In June of 1800 (i.e. several days after (!) Napoleon crossed the Great St-Bernard Pass), Bagetti joined the service of the Piedmont Topographical Department and was assigned with the rank of "Captain topographical engineer", to the Piedmont Reserve Army. Following the Battle of Marengo (June 14th 1800), this corps was disbanded and its members transferred to the Depot de la Guerre in Paris. Bagetti was assigned to the Estates General Staff, with flattering motivations: "Vos talents distingués et votre zèle pour la gloire de l'armee française justifient ce choix" (June 20th). However, from Paris, he was soon assigned to the Italian Army, captained by General Brune. In September 1801, having returned to Turin, he worked at the Temporary Topographical Department set up by Napoleon to produce copies of the maps, surveys and geodesic calculations made by the corps of geographical engineers in previous years.
At the same time, he dedicated himself to more free-handed compositions which revealed his versatile sensitivity and readiness to embrace the new taste in landscapes.
In October 1802, having now attained artistic maturity, Bagetti was sent to the Section topographique stationed at the Piedmont. As commanded by Bonaparte, the Section had the task of producing views of the battlefields of the First (1796-1797) and the Second (1800) Campaigns in Italy, going to the same places of battle in order to achieve an absolutely faithful reconstruction of the physical and historic data.
The project for views of the battlefields ("Vues des campagnes des Francais en Italie 1796-1800") took shape through careful preparation and repeated "recces" on the field, which required some eight years to conduct from 1802 to 1810, and tight team work that complied with the established procedures demanded by the Depot de Guerre which monitored progress from Paris.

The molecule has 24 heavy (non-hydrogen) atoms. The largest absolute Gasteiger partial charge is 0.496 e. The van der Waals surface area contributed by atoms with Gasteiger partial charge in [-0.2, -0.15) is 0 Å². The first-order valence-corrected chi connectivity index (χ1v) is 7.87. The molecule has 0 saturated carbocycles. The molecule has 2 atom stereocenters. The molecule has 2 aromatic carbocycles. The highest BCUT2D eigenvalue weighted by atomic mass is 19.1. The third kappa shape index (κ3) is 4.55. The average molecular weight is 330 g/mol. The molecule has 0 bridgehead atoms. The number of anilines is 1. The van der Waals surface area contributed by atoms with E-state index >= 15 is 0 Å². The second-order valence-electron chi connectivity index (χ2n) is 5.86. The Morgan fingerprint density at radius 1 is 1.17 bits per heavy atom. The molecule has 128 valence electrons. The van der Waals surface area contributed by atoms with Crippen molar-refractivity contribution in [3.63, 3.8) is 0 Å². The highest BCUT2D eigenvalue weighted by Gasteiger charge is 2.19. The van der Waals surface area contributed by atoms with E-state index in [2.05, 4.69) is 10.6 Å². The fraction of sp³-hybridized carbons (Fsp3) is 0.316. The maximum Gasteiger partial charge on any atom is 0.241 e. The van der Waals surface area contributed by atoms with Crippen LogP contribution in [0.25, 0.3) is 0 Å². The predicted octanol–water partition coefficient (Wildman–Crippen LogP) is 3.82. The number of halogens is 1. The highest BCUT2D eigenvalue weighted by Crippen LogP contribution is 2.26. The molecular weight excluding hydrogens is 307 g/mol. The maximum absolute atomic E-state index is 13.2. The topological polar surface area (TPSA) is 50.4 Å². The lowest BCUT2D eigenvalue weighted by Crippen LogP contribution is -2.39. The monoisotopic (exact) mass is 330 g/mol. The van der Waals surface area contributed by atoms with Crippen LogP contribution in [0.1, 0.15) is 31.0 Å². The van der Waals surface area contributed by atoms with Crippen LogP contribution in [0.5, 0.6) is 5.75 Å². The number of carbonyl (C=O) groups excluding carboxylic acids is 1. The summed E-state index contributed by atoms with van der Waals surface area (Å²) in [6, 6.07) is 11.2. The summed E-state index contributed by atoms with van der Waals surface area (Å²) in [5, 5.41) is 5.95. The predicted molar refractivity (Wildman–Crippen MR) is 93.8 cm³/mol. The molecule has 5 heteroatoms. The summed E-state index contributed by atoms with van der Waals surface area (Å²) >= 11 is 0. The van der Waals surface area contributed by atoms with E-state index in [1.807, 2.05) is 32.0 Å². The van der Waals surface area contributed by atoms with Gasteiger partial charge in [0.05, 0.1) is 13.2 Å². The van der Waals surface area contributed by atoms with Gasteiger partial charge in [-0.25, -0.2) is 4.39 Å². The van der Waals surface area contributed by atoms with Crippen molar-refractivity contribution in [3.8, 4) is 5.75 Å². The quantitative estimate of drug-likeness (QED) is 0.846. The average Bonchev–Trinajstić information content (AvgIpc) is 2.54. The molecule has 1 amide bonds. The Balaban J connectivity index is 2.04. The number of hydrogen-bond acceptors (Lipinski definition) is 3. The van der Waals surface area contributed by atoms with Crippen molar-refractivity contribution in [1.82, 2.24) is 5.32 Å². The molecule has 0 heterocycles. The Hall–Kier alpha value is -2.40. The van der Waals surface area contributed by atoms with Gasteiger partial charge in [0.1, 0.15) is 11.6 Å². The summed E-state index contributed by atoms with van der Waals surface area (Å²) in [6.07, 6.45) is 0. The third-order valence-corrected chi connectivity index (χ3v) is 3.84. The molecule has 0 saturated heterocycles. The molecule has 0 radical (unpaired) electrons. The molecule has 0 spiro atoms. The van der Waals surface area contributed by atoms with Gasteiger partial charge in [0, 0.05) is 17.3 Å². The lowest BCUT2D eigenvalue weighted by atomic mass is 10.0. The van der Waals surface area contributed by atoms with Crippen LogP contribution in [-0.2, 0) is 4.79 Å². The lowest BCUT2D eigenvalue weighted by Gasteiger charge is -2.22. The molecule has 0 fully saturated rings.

Municipal Gallery of Modern Art in Turin owns today 103 sheets contained in large bindings, bearing on their spines the title "Vues des Campagnes des Francais en Italie 1796 et 1800" (for one of this drawings, see our image nr.). In the official documents between Bagetti and the Depot de la Guerre, these were called "tableaux".
Thanks to recent research, the period of producing the sheets dedicated to the Great St-Bernard one can date them as being between 1809 and 1810 (the above text has been borrowed from "Giuseppe Pietro Bagetti /Napoleon crossing the Alps. A tale by images" by Virginia Bertone and Giulio Massobrio, Milan 2006 - see our image nr.27).
From 1810, Bagetti was active in Paris. From spring 1812 until the end of the same (1812) year, he participated in the Russian Campaign as a military artist. In winter, he was back in Paris, but soon thereafter departed to the German front.
After the Bourbon Restoration, he returned to Turin and rejoined the service of the King of Savoy. In Turin, he also became a Member of the Academy of Fine Arts.
He died in Turin on April 29, 1831.
Provenance: antique trade, Sweden
Creation Year: 1809/10
Measurements:UNFRAMED:55,0x66,0cm/21,7x26,0in FRAMED: 65,0x76,0cm/25,6x29,9in
Object Type:Framed drawing
Style: Old Master drawings
Technique: grey wash on paper
Creator: Giuseppe Pietro Bagetti
Creator Dates: 1764 Turin-1831 Turin